SONNNNYYY! Yes, Paulo Bento’s new formation should suit Son Heung-min better than the role given to him at the Asian Cup. Sonny is a bona fide superstar now and just needs to find a consistent strike partner with the national team. Right now, Bento’s two chosen strikers are Ji Dong-won and Hwang Ui-jo. Ji is an all-around striker that works hard for the team while Hwang Ui-jo is a bit more of a goal poacher.
They’re both a bit flawed though. Ji is really injury-prone as he missed the Colombia match after picking up a knock. Hwang on the other hand is a bit of a hit or miss player. He can pour in goals and make the right passing decisions, like his assist to Son against Colombia. In other matches though, he can dribble too much, get into trouble and lose the ball, or just misfire on ambitious shot attempts. For me, both can get the job and partner with Sonny but will also need to continue to improve their games as they form a striking tandem up top. If they don’t, they’re going to get dropped. In fact, maybe Kwon Chang-hoon will be a better option than either of those guys. Think about it.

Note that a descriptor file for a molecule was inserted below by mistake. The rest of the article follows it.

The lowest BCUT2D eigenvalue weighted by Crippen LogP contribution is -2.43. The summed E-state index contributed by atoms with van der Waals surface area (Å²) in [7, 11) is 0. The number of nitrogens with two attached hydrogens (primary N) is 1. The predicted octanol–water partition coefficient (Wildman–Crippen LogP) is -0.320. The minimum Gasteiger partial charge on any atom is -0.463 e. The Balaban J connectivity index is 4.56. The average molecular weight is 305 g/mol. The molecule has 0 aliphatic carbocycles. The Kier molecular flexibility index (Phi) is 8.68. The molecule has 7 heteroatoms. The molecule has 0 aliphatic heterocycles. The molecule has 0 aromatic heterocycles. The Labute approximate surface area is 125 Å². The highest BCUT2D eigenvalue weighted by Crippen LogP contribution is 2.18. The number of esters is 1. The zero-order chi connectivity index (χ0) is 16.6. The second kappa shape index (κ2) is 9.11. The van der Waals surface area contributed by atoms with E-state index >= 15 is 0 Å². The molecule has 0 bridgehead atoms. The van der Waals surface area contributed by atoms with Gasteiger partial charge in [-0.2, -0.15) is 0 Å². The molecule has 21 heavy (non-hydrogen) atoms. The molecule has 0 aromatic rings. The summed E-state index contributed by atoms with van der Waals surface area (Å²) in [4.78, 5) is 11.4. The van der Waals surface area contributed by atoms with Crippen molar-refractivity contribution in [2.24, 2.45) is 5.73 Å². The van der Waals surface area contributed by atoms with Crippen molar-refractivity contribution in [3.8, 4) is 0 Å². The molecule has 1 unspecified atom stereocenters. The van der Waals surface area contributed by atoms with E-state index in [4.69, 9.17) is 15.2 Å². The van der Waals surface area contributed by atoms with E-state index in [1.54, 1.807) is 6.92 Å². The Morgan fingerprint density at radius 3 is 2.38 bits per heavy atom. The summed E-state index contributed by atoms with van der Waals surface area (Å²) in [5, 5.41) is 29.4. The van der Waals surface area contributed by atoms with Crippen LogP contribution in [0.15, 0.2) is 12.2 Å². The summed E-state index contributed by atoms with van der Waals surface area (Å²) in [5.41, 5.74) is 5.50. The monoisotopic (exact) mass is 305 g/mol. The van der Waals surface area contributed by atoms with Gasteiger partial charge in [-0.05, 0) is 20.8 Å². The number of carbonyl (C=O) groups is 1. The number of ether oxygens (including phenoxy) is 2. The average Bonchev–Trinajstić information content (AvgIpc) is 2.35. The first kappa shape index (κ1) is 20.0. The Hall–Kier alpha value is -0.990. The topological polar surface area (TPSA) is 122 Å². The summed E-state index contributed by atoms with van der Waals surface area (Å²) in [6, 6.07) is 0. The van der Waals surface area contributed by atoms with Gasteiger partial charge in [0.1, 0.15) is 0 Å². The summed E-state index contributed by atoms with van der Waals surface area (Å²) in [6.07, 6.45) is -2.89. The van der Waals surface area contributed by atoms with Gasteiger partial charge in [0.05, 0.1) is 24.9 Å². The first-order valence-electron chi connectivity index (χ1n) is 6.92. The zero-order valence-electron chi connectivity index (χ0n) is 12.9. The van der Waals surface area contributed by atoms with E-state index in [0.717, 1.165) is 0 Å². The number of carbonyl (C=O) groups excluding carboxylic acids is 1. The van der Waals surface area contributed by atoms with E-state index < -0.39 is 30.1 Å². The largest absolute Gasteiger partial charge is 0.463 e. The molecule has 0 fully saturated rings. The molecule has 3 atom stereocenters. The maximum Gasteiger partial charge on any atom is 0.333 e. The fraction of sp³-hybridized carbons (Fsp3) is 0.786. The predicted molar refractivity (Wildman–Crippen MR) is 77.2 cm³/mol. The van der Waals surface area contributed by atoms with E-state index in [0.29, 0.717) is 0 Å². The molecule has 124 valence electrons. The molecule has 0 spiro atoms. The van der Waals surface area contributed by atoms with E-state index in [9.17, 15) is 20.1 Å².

On the Radar: Jung Woo-young (FC Bayern Munich). This is the Jung Woo-young that everyone is excited about. The one who has already made a sub appearance in the Champions League. The one that Bayern staff are going to shop around the Bundesliga this summer because the interest is there to make a tidy profit or a loan. If we’re lucky, also the one that becomes the best partner for Son Heung-min.
Let me know your thoughts in the comments. Is there anyone I missed that you’d like to hear more about?